8. KrisBlueNZ

    KrisBlueNZ Sadly passed away in 2015

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    LOL!
    Yes, what GreenGiant said!
     
  9. duke37

    duke37

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    The RSGB in RadCom published some articles on IR range. With very sophisticated equipment, they managed several km. It was done at night and a telescope was used with lights to line up the sender and receiver. I may have a look at the annual indexes if I have time.
     
  10. duke37

    duke37

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    "More adventures in optical communications." Stuart Wisher RadCom May 2012 p40

    Two way contact 117.6km
    Wavelength 630nm

    Other wavelengths used 850nm and 940nm

    55km has been achieved in daylight using Phlatlight leds at 5.9A.

    There is a Yahoo group UKNanowaves.
     
  11. Electro132

    Electro132

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    Feb 12, 2013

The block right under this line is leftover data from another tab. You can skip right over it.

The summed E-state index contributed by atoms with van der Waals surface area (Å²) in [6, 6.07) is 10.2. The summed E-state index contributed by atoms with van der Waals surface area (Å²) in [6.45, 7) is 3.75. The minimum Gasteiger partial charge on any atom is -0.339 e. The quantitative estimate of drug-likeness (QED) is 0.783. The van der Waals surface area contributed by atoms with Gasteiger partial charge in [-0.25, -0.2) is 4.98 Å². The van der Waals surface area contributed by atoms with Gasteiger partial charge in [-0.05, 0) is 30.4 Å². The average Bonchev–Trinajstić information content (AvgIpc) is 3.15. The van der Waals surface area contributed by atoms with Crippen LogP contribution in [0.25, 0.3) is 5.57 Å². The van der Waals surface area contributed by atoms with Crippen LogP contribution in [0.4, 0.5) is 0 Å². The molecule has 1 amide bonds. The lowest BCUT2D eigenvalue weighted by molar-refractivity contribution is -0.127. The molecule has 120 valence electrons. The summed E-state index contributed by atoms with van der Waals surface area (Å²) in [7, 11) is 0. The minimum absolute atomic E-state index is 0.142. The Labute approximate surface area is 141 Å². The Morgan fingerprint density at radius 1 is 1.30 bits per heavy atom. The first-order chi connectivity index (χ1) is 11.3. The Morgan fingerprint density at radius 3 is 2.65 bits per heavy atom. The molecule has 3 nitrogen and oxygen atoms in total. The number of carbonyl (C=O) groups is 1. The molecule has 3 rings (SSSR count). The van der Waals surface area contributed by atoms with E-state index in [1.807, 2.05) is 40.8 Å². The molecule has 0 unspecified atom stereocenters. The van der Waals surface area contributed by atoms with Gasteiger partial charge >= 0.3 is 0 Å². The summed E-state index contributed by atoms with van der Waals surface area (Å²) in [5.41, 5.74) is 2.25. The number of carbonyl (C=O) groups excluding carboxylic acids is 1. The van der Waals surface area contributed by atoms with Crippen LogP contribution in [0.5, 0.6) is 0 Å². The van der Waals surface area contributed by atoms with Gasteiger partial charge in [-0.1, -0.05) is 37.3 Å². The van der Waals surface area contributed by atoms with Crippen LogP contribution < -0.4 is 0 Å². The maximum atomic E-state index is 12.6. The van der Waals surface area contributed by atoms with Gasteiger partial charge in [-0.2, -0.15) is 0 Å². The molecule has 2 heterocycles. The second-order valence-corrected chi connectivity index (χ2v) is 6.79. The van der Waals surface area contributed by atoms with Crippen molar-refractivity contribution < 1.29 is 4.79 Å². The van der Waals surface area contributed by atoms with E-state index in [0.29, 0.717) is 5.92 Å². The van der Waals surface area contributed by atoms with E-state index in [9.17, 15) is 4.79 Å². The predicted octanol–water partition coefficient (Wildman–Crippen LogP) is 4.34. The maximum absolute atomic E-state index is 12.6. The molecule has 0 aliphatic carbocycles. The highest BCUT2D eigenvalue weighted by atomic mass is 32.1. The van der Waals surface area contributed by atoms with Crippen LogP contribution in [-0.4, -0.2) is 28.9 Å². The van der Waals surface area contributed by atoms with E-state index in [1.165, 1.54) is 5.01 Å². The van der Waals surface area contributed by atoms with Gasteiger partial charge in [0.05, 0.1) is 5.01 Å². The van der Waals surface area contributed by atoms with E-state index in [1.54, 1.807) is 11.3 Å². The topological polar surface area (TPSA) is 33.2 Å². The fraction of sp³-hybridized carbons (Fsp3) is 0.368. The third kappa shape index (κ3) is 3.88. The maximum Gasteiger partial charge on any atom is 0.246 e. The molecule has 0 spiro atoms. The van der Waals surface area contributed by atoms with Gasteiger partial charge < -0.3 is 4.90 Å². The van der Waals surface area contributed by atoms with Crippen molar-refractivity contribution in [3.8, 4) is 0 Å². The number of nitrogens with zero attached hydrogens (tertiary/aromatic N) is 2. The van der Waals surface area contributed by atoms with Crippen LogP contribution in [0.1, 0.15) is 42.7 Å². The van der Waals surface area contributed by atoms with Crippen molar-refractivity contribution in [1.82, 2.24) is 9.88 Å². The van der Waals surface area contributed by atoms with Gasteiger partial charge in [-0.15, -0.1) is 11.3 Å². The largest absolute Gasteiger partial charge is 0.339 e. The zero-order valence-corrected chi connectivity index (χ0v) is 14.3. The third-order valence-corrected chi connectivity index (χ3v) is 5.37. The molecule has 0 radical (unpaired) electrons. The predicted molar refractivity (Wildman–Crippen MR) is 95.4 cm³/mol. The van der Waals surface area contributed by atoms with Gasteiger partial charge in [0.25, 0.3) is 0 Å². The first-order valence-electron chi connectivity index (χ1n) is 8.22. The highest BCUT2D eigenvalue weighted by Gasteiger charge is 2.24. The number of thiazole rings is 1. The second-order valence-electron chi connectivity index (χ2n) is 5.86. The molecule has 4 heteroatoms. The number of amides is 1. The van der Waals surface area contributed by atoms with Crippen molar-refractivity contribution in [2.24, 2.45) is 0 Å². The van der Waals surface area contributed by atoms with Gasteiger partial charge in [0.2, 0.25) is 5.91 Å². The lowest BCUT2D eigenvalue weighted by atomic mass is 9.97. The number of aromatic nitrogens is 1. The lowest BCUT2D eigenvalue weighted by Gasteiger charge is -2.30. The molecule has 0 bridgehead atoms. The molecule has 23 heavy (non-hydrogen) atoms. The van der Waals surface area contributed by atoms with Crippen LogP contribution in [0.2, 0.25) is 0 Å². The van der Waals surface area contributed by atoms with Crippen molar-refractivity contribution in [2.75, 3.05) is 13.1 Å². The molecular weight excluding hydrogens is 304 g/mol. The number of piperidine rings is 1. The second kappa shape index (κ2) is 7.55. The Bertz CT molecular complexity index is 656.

Actually i'm looking towards the 940 nm range. Ok let's scale back to about at least 1km in range. I'm thinking a high powered IR LED (possibly at 1000 mA) with a fresnel lens used as a window can at least increase its range. Either that or use a fiber optics tube with the lens.
     
  12. davenn

    davenn Moderator

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    1 km ... you are going to need a IR laser. A normal IR LED even with lens focussing isnt likely to achieve the results you are expecting


    Dave
     
  13. (*steve*)

    (*steve*) ¡sǝpodᴉʇuɐ ǝɥʇ ɹɐǝɥd Moderator

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    For a minute there I thought he meant NINE HUNDRED AND FOURTY NAUTICAL MILES!